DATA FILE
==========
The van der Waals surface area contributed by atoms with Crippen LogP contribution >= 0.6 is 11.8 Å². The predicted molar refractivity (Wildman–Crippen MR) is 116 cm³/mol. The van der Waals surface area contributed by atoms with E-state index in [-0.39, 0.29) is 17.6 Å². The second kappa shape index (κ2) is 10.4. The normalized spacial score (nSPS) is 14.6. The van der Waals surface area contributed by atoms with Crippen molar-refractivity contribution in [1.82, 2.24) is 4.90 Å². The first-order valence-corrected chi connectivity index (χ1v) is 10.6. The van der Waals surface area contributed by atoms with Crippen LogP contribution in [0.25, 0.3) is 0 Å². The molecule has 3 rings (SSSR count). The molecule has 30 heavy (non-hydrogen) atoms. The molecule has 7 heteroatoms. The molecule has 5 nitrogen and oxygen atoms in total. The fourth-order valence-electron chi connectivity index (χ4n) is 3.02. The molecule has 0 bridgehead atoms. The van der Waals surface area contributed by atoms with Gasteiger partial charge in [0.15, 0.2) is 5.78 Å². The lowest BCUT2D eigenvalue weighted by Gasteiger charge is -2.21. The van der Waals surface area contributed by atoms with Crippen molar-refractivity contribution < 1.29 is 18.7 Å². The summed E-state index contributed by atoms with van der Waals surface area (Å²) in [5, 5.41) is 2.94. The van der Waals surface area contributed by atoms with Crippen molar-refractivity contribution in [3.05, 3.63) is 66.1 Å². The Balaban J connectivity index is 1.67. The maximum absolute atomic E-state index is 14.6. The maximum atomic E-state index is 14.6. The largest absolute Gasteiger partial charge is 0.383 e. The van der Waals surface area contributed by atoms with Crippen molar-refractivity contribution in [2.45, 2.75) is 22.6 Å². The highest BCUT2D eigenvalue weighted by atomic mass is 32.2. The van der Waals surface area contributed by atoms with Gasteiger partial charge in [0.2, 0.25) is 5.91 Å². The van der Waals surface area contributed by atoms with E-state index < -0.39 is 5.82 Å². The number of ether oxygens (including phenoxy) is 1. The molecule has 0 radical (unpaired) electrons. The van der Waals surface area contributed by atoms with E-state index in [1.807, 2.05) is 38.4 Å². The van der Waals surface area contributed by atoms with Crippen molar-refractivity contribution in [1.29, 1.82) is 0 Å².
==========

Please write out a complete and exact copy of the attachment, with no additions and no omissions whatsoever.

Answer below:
The van der Waals surface area contributed by atoms with Crippen LogP contribution >= 0.6 is 11.8 Å². The predicted molar refractivity (Wildman–Crippen MR) is 116 cm³/mol. The van der Waals surface area contributed by atoms with E-state index in [-0.39, 0.29) is 17.6 Å². The second kappa shape index (κ2) is 10.4. The normalized spacial score (nSPS) is 14.6. The van der Waals surface area contributed by atoms with Crippen molar-refractivity contribution in [1.82, 2.24) is 4.90 Å². The first-order valence-corrected chi connectivity index (χ1v) is 10.6. The van der Waals surface area contributed by atoms with Crippen LogP contribution in [0.25, 0.3) is 0 Å². The molecule has 3 rings (SSSR count). The molecule has 30 heavy (non-hydrogen) atoms. The molecule has 7 heteroatoms. The molecule has 5 nitrogen and oxygen atoms in total. The fourth-order valence-electron chi connectivity index (χ4n) is 3.02. The molecule has 0 bridgehead atoms. The van der Waals surface area contributed by atoms with Gasteiger partial charge in [0.15, 0.2) is 5.78 Å². The lowest BCUT2D eigenvalue weighted by Gasteiger charge is -2.21. The van der Waals surface area contributed by atoms with Crippen molar-refractivity contribution < 1.29 is 18.7 Å². The summed E-state index contributed by atoms with van der Waals surface area (Å²) in [5, 5.41) is 2.94. The van der Waals surface area contributed by atoms with Crippen molar-refractivity contribution in [3.05, 3.63) is 66.1 Å². The Balaban J connectivity index is 1.67. The maximum absolute atomic E-state index is 14.6. The maximum atomic E-state index is 14.6. The largest absolute Gasteiger partial charge is 0.383 e. The van der Waals surface area contributed by atoms with Crippen molar-refractivity contribution in [2.45, 2.75) is 22.6 Å². The highest BCUT2D eigenvalue weighted by atomic mass is 32.2. The van der Waals surface area contributed by atoms with Gasteiger partial charge in [0.2, 0.25) is 5.91 Å². The van der Waals surface area contributed by atoms with E-state index < -0.39 is 5.82 Å². The number of ether oxygens (including phenoxy) is 1. The molecule has 0 radical (unpaired) electrons. The van der Waals surface area contributed by atoms with E-state index in [1.807, 2.05) is 38.4 Å². The van der Waals surface area contributed by atoms with Crippen molar-refractivity contribution in [1.29, 1.82) is 0 Å².